Resistance among Streptococcus pneumoniae: Patterns, mechanisms, interpreting the breakpoints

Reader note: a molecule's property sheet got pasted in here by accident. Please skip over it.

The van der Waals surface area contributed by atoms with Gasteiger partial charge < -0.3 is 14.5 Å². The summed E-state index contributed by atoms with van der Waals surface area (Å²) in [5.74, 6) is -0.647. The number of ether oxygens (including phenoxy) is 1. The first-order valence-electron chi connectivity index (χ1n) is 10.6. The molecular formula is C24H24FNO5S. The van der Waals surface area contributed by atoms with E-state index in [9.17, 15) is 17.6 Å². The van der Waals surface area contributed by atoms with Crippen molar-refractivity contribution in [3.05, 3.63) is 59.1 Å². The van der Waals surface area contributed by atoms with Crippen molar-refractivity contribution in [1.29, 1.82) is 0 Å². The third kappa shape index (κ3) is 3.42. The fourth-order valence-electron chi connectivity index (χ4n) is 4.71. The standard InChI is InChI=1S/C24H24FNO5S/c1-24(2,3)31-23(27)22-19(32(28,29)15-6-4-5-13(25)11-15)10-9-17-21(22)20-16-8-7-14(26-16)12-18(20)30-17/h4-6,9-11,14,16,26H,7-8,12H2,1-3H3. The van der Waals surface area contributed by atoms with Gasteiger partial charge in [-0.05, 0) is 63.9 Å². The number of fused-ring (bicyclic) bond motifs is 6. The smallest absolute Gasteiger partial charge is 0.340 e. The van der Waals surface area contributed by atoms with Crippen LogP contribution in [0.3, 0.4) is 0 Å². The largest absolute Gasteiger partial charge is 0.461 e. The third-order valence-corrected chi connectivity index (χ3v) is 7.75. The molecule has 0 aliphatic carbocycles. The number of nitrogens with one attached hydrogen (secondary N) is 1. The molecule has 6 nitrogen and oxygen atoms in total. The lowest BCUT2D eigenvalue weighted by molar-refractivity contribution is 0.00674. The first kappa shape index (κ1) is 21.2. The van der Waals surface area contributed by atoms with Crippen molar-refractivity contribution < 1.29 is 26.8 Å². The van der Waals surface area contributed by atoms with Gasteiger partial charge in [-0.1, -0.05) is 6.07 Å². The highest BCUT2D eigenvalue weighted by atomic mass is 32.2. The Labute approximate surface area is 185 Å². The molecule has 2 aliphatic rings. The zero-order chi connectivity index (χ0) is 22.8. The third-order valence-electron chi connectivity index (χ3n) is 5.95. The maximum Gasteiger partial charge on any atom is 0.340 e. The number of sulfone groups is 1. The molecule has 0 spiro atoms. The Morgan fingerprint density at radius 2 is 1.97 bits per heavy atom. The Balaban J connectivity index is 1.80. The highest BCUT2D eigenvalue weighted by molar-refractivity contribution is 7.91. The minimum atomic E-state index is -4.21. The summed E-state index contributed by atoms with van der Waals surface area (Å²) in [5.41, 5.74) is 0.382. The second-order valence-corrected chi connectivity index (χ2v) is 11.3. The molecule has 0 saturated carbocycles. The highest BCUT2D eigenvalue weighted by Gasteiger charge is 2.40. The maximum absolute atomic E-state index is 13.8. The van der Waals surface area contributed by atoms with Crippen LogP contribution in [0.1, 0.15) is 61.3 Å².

Streptococcus pneumoniae is a frequent cause of respiratory tract infections. In the United States and worldwide, antimicrobial resistance of S pneumoniae has complicated the management of infections caused by this organism. In the United States, antimicrobial resistance with S pneumoniae has evolved almost entirely during the 1990s. Resistance currently exists at high rates with β-lactams, macrolides, tetracyclines, chloramphenicol, and trimethoprim/sulfamethoxazole. Multiresistant strains-strains that are resistant to penicillin plus at least 2 other antimicrobial classes-are also increasing in prevalence. Fluoro-quinolone resistance remains at low levels in the United States. Control of the problem of antimicrobial resistance will require more judicious and appropriate use of antimicrobials, the development of new agents with novel targets of action, and strategies for preventing disease from occurring in the first place. In addition, the pursuit of an understanding of resistance mechanisms and pharmacodynamics as they relate to clinical outcome must be an ongoing effort, and that knowledge must be applied to the development of more effective approaches for the treatment of infections caused by S pneumoniae.